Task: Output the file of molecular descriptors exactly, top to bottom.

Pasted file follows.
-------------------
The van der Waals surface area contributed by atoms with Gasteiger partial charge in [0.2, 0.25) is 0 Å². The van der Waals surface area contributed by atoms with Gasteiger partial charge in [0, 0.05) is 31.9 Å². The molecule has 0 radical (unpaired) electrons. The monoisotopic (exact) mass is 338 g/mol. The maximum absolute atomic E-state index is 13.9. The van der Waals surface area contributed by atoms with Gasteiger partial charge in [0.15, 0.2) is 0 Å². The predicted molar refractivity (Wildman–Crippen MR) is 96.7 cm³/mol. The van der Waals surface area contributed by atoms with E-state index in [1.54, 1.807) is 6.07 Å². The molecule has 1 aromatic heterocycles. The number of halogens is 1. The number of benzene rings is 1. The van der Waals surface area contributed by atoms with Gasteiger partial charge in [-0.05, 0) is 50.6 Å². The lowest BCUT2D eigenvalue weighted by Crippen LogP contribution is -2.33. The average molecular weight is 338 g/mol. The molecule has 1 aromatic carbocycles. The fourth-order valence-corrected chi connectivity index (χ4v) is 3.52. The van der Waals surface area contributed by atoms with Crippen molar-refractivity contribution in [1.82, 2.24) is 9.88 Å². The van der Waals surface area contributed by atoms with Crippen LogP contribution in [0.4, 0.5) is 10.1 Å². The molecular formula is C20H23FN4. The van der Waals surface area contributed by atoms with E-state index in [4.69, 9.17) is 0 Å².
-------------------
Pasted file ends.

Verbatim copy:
The van der Waals surface area contributed by atoms with Gasteiger partial charge in [0.2, 0.25) is 0 Å². The van der Waals surface area contributed by atoms with Gasteiger partial charge in [0, 0.05) is 31.9 Å². The molecule has 0 radical (unpaired) electrons. The monoisotopic (exact) mass is 338 g/mol. The maximum absolute atomic E-state index is 13.9. The van der Waals surface area contributed by atoms with Gasteiger partial charge in [0.15, 0.2) is 0 Å². The predicted molar refractivity (Wildman–Crippen MR) is 96.7 cm³/mol. The van der Waals surface area contributed by atoms with E-state index in [1.54, 1.807) is 6.07 Å². The molecule has 1 aromatic heterocycles. The number of halogens is 1. The number of benzene rings is 1. The van der Waals surface area contributed by atoms with Gasteiger partial charge in [-0.05, 0) is 50.6 Å². The lowest BCUT2D eigenvalue weighted by Crippen LogP contribution is -2.33. The average molecular weight is 338 g/mol. The molecule has 1 aromatic carbocycles. The fourth-order valence-corrected chi connectivity index (χ4v) is 3.52. The van der Waals surface area contributed by atoms with Crippen molar-refractivity contribution in [1.82, 2.24) is 9.88 Å². The van der Waals surface area contributed by atoms with Crippen LogP contribution in [0.4, 0.5) is 10.1 Å². The molecular formula is C20H23FN4. The van der Waals surface area contributed by atoms with E-state index in [4.69, 9.17) is 0 Å².